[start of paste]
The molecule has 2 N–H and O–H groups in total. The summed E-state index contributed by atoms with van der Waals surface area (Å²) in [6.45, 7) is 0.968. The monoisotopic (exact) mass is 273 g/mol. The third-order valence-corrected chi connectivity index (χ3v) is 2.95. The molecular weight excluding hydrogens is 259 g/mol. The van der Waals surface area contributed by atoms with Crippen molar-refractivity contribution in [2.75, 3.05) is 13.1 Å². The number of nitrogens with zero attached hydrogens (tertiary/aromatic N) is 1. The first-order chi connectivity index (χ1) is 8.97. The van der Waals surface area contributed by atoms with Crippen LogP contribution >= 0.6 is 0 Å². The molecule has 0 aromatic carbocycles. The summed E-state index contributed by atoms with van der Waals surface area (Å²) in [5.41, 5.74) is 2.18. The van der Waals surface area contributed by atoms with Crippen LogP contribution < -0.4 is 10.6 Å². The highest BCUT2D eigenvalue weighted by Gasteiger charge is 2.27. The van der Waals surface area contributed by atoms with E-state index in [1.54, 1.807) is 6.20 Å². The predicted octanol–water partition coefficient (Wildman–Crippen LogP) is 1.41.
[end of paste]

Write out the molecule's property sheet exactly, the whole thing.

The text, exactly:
The molecule has 2 N–H and O–H groups in total. The summed E-state index contributed by atoms with van der Waals surface area (Å²) in [6.45, 7) is 0.968. The monoisotopic (exact) mass is 273 g/mol. The third-order valence-corrected chi connectivity index (χ3v) is 2.95. The molecular weight excluding hydrogens is 259 g/mol. The van der Waals surface area contributed by atoms with Crippen molar-refractivity contribution in [2.75, 3.05) is 13.1 Å². The number of nitrogens with zero attached hydrogens (tertiary/aromatic N) is 1. The first-order chi connectivity index (χ1) is 8.97. The van der Waals surface area contributed by atoms with Crippen LogP contribution >= 0.6 is 0 Å². The molecule has 0 aromatic carbocycles. The summed E-state index contributed by atoms with van der Waals surface area (Å²) in [5.41, 5.74) is 2.18. The van der Waals surface area contributed by atoms with Crippen LogP contribution < -0.4 is 10.6 Å². The highest BCUT2D eigenvalue weighted by Gasteiger charge is 2.27. The van der Waals surface area contributed by atoms with E-state index in [1.54, 1.807) is 6.20 Å². The predicted octanol–water partition coefficient (Wildman–Crippen LogP) is 1.41.